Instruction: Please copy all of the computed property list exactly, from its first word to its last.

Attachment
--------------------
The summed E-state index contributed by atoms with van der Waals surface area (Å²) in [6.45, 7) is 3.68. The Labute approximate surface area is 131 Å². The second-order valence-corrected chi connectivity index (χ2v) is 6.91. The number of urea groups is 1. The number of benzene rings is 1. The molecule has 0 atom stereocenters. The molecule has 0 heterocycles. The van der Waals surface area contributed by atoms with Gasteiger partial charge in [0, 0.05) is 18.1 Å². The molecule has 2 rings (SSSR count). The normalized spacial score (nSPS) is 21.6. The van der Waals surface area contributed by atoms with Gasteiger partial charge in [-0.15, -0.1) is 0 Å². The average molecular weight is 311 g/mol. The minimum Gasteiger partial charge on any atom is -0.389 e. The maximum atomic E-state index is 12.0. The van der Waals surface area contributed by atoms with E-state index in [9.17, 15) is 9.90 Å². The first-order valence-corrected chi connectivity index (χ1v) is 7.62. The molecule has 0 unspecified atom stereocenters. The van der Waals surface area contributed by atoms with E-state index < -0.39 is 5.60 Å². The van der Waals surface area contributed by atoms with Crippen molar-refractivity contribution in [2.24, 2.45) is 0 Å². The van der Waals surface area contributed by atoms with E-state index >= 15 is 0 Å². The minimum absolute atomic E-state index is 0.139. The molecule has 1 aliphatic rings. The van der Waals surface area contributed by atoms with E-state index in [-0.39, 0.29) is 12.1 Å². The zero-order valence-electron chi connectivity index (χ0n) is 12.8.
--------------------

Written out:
The summed E-state index contributed by atoms with van der Waals surface area (Å²) in [6.45, 7) is 3.68. The Labute approximate surface area is 131 Å². The second-order valence-corrected chi connectivity index (χ2v) is 6.91. The number of urea groups is 1. The number of benzene rings is 1. The molecule has 0 atom stereocenters. The molecule has 0 heterocycles. The van der Waals surface area contributed by atoms with Gasteiger partial charge in [0, 0.05) is 18.1 Å². The molecule has 2 rings (SSSR count). The normalized spacial score (nSPS) is 21.6. The van der Waals surface area contributed by atoms with Gasteiger partial charge in [-0.15, -0.1) is 0 Å². The average molecular weight is 311 g/mol. The minimum Gasteiger partial charge on any atom is -0.389 e. The maximum atomic E-state index is 12.0. The van der Waals surface area contributed by atoms with E-state index in [9.17, 15) is 9.90 Å². The first-order valence-corrected chi connectivity index (χ1v) is 7.62. The molecule has 0 unspecified atom stereocenters. The van der Waals surface area contributed by atoms with E-state index < -0.39 is 5.60 Å². The van der Waals surface area contributed by atoms with Crippen molar-refractivity contribution in [2.24, 2.45) is 0 Å². The van der Waals surface area contributed by atoms with E-state index >= 15 is 0 Å². The minimum absolute atomic E-state index is 0.139. The molecule has 1 aliphatic rings. The van der Waals surface area contributed by atoms with E-state index in [-0.39, 0.29) is 12.1 Å². The zero-order valence-electron chi connectivity index (χ0n) is 12.8.